Google strengthens hardware business with HTC acquisition

By Samson AKINTARO Search giant, Google, is set to play big in the hardware segment of technology as it signed...

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By Samson AKINTARO

Search giant, Google, is set to play big in the hardware segment of technology as it signed a $1.1 billion cooperation agreement with HTC. The hitherto rumoured acquisition was announced by Google in a statement after trading of HTC shares were halted on Taiwan’s stock exchange.

The Google hardware exec Rick Osterloh said in a company blog post: “With this agreement, a team of HTC talent will join Google as part of the hardware organization.”

“These future fellow Googlers are amazing folks we’ve already been working with closely on the Pixel smartphone line,” Osterloh said.

Separately, Google also signed a nonexclusive license for HTC intellectual property. The companies did not disclose the financial terms or length of that deal.

This, however, is not the first time Google has made a major investment in smartphone hardware development. Google bought Motorola in a $12.5 billion deal in 2011, only to resell it to Lenovo for $2.91 billion three years later (Google had sold off other parts of Motorola earlier). At the time, Google said it deemed the overall operation to be a “success,” as it retained Motorola’s most valuable asset, its patent portfolio.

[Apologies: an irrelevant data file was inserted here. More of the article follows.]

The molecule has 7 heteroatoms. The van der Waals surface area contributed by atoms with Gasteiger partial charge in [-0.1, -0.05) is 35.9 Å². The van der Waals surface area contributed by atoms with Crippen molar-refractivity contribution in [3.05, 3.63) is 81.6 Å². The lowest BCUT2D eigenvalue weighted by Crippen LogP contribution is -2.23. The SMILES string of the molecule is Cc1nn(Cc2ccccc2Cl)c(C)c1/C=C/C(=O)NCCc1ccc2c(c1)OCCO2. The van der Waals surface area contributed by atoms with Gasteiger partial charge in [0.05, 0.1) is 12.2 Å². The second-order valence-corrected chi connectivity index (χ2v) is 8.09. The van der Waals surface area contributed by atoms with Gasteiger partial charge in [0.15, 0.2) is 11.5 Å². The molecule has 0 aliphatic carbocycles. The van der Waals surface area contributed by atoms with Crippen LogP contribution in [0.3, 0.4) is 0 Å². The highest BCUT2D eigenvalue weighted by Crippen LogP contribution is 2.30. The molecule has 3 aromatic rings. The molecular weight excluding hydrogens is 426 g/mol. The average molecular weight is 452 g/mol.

Lately, Google has shown signs of taking an Apple-like strategy toward its products. With its new devices, it’s taking care of both the software, Android, as well as the hardware. The search giant hired Osterloh, who had been Motorola’s chief operating officer, as its first hardware czar in April of last year and formally put together a hardware team under his leadership.

That resulted in the first solely-Google-branded phone, the Pixel (as well as the larger Pixel XL), and also the Daydream View virtual reality headset. Earlier this year, the Google Home smart speaker followed. Google is rumored to be interested in chip manufacturing, which could allow it to compete even better with deeply integrated systems like Apple’s iPhone without having to rely on third-party companies like Qualcomm.

When the first batch of made-by-Google devices was unveiled, Osterloh said that hardware was an important component of the tech titan’s business and that the company would be in it “for the long run.” The acquisition of the HTC team looks like further proof of this commitment

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